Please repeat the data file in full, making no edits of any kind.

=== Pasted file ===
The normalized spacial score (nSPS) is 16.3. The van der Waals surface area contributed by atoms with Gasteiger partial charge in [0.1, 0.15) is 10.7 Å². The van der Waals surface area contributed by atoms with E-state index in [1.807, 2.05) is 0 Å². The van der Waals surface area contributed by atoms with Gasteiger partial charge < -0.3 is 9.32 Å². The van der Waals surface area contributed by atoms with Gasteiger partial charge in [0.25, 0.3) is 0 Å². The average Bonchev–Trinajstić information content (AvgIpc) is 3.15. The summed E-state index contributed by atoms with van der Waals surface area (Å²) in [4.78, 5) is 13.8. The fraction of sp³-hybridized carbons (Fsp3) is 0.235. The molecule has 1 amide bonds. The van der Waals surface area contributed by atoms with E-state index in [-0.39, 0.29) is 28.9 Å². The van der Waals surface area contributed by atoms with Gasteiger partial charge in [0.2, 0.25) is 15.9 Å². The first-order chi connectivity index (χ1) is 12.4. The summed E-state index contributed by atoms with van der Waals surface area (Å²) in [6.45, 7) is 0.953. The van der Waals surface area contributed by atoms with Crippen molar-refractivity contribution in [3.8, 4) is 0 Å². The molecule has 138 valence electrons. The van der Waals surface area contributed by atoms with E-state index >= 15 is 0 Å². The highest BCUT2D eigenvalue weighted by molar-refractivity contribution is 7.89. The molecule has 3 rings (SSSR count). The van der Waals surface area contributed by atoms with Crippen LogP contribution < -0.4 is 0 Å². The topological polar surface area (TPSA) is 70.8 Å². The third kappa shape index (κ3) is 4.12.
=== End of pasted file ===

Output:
The normalized spacial score (nSPS) is 16.3. The van der Waals surface area contributed by atoms with Gasteiger partial charge in [0.1, 0.15) is 10.7 Å². The van der Waals surface area contributed by atoms with E-state index in [1.807, 2.05) is 0 Å². The van der Waals surface area contributed by atoms with Gasteiger partial charge < -0.3 is 9.32 Å². The van der Waals surface area contributed by atoms with Gasteiger partial charge in [0.25, 0.3) is 0 Å². The average Bonchev–Trinajstić information content (AvgIpc) is 3.15. The summed E-state index contributed by atoms with van der Waals surface area (Å²) in [4.78, 5) is 13.8. The fraction of sp³-hybridized carbons (Fsp3) is 0.235. The molecule has 1 amide bonds. The van der Waals surface area contributed by atoms with E-state index in [-0.39, 0.29) is 28.9 Å². The van der Waals surface area contributed by atoms with Gasteiger partial charge in [0.2, 0.25) is 15.9 Å². The first-order chi connectivity index (χ1) is 12.4. The summed E-state index contributed by atoms with van der Waals surface area (Å²) in [6.45, 7) is 0.953. The van der Waals surface area contributed by atoms with Crippen molar-refractivity contribution in [3.8, 4) is 0 Å². The molecule has 138 valence electrons. The van der Waals surface area contributed by atoms with E-state index >= 15 is 0 Å². The highest BCUT2D eigenvalue weighted by molar-refractivity contribution is 7.89. The molecule has 3 rings (SSSR count). The van der Waals surface area contributed by atoms with Crippen LogP contribution < -0.4 is 0 Å². The topological polar surface area (TPSA) is 70.8 Å². The third kappa shape index (κ3) is 4.12.